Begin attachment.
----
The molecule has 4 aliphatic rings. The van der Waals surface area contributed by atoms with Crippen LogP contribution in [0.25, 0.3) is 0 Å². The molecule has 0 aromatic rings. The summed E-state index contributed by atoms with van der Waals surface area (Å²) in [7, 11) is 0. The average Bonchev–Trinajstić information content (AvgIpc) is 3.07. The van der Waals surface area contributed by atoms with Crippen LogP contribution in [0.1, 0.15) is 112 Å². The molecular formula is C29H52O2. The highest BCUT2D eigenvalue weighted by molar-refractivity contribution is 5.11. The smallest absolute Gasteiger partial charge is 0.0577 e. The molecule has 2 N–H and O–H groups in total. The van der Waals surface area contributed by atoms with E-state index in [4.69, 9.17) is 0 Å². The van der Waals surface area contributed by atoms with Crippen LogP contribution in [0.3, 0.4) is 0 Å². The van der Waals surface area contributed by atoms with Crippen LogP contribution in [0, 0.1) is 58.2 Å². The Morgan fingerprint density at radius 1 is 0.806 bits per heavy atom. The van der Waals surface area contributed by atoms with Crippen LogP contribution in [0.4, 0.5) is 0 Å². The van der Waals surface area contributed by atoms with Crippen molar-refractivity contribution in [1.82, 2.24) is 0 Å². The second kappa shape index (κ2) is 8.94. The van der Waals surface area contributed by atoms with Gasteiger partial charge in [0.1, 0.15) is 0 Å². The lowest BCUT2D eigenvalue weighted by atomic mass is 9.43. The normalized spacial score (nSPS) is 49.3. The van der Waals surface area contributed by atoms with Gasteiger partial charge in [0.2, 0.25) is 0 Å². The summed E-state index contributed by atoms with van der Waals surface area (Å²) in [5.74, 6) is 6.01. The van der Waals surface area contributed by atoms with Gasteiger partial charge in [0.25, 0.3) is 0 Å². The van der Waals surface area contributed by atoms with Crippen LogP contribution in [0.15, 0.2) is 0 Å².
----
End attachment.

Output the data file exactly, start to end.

The molecule has 4 aliphatic rings. The van der Waals surface area contributed by atoms with Crippen LogP contribution in [0.25, 0.3) is 0 Å². The molecule has 0 aromatic rings. The summed E-state index contributed by atoms with van der Waals surface area (Å²) in [7, 11) is 0. The average Bonchev–Trinajstić information content (AvgIpc) is 3.07. The van der Waals surface area contributed by atoms with Crippen LogP contribution in [0.1, 0.15) is 112 Å². The molecular formula is C29H52O2. The highest BCUT2D eigenvalue weighted by molar-refractivity contribution is 5.11. The smallest absolute Gasteiger partial charge is 0.0577 e. The molecule has 2 N–H and O–H groups in total. The van der Waals surface area contributed by atoms with E-state index in [4.69, 9.17) is 0 Å². The van der Waals surface area contributed by atoms with Crippen LogP contribution in [0.3, 0.4) is 0 Å². The van der Waals surface area contributed by atoms with Crippen LogP contribution in [0, 0.1) is 58.2 Å². The Morgan fingerprint density at radius 1 is 0.806 bits per heavy atom. The van der Waals surface area contributed by atoms with Crippen LogP contribution in [0.4, 0.5) is 0 Å². The van der Waals surface area contributed by atoms with Crippen molar-refractivity contribution in [1.82, 2.24) is 0 Å². The second kappa shape index (κ2) is 8.94. The van der Waals surface area contributed by atoms with Gasteiger partial charge in [0.1, 0.15) is 0 Å². The lowest BCUT2D eigenvalue weighted by atomic mass is 9.43. The normalized spacial score (nSPS) is 49.3. The van der Waals surface area contributed by atoms with Gasteiger partial charge in [0.2, 0.25) is 0 Å². The summed E-state index contributed by atoms with van der Waals surface area (Å²) in [5.74, 6) is 6.01. The van der Waals surface area contributed by atoms with Gasteiger partial charge in [0.25, 0.3) is 0 Å². The van der Waals surface area contributed by atoms with Crippen LogP contribution in [0.15, 0.2) is 0 Å².